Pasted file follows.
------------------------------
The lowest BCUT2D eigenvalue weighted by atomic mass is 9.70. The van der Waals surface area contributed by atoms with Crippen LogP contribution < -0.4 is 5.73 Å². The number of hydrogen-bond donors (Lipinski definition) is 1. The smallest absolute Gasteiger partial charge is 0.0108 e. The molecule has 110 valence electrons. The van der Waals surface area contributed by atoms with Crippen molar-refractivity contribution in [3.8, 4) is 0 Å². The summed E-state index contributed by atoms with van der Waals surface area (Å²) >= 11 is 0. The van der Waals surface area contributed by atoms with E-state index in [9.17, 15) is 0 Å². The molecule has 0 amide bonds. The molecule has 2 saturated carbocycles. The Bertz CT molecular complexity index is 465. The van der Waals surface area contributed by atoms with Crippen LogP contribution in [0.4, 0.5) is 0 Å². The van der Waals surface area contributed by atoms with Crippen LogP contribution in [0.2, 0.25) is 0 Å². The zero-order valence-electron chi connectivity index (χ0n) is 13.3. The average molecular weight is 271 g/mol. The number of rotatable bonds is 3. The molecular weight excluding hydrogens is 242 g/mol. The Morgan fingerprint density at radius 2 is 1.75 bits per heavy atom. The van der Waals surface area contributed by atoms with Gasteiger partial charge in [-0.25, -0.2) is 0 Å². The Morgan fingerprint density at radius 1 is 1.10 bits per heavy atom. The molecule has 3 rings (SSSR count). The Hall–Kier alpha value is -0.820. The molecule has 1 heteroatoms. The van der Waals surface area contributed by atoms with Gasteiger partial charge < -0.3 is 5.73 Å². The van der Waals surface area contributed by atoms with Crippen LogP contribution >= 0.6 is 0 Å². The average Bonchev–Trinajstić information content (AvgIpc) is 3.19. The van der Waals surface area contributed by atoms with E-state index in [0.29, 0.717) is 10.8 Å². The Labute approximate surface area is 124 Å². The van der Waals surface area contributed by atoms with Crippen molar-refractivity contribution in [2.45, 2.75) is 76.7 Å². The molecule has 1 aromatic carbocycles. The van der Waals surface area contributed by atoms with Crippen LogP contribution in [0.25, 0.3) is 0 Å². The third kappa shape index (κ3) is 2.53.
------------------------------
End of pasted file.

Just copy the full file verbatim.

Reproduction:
The lowest BCUT2D eigenvalue weighted by atomic mass is 9.70. The van der Waals surface area contributed by atoms with Crippen LogP contribution < -0.4 is 5.73 Å². The number of hydrogen-bond donors (Lipinski definition) is 1. The smallest absolute Gasteiger partial charge is 0.0108 e. The molecule has 110 valence electrons. The van der Waals surface area contributed by atoms with Crippen molar-refractivity contribution in [3.8, 4) is 0 Å². The summed E-state index contributed by atoms with van der Waals surface area (Å²) >= 11 is 0. The van der Waals surface area contributed by atoms with E-state index in [9.17, 15) is 0 Å². The molecule has 0 amide bonds. The molecule has 2 saturated carbocycles. The Bertz CT molecular complexity index is 465. The van der Waals surface area contributed by atoms with Crippen LogP contribution in [0.4, 0.5) is 0 Å². The van der Waals surface area contributed by atoms with Crippen LogP contribution in [0.2, 0.25) is 0 Å². The zero-order valence-electron chi connectivity index (χ0n) is 13.3. The average molecular weight is 271 g/mol. The number of rotatable bonds is 3. The molecular weight excluding hydrogens is 242 g/mol. The Morgan fingerprint density at radius 2 is 1.75 bits per heavy atom. The van der Waals surface area contributed by atoms with Gasteiger partial charge in [-0.25, -0.2) is 0 Å². The Morgan fingerprint density at radius 1 is 1.10 bits per heavy atom. The molecule has 3 rings (SSSR count). The Hall–Kier alpha value is -0.820. The molecule has 1 heteroatoms. The van der Waals surface area contributed by atoms with Gasteiger partial charge < -0.3 is 5.73 Å². The van der Waals surface area contributed by atoms with Crippen LogP contribution >= 0.6 is 0 Å². The average Bonchev–Trinajstić information content (AvgIpc) is 3.19. The van der Waals surface area contributed by atoms with E-state index in [0.29, 0.717) is 10.8 Å². The Labute approximate surface area is 124 Å². The van der Waals surface area contributed by atoms with Crippen molar-refractivity contribution in [2.45, 2.75) is 76.7 Å². The molecule has 1 aromatic carbocycles. The van der Waals surface area contributed by atoms with Crippen LogP contribution in [0.25, 0.3) is 0 Å². The third kappa shape index (κ3) is 2.53.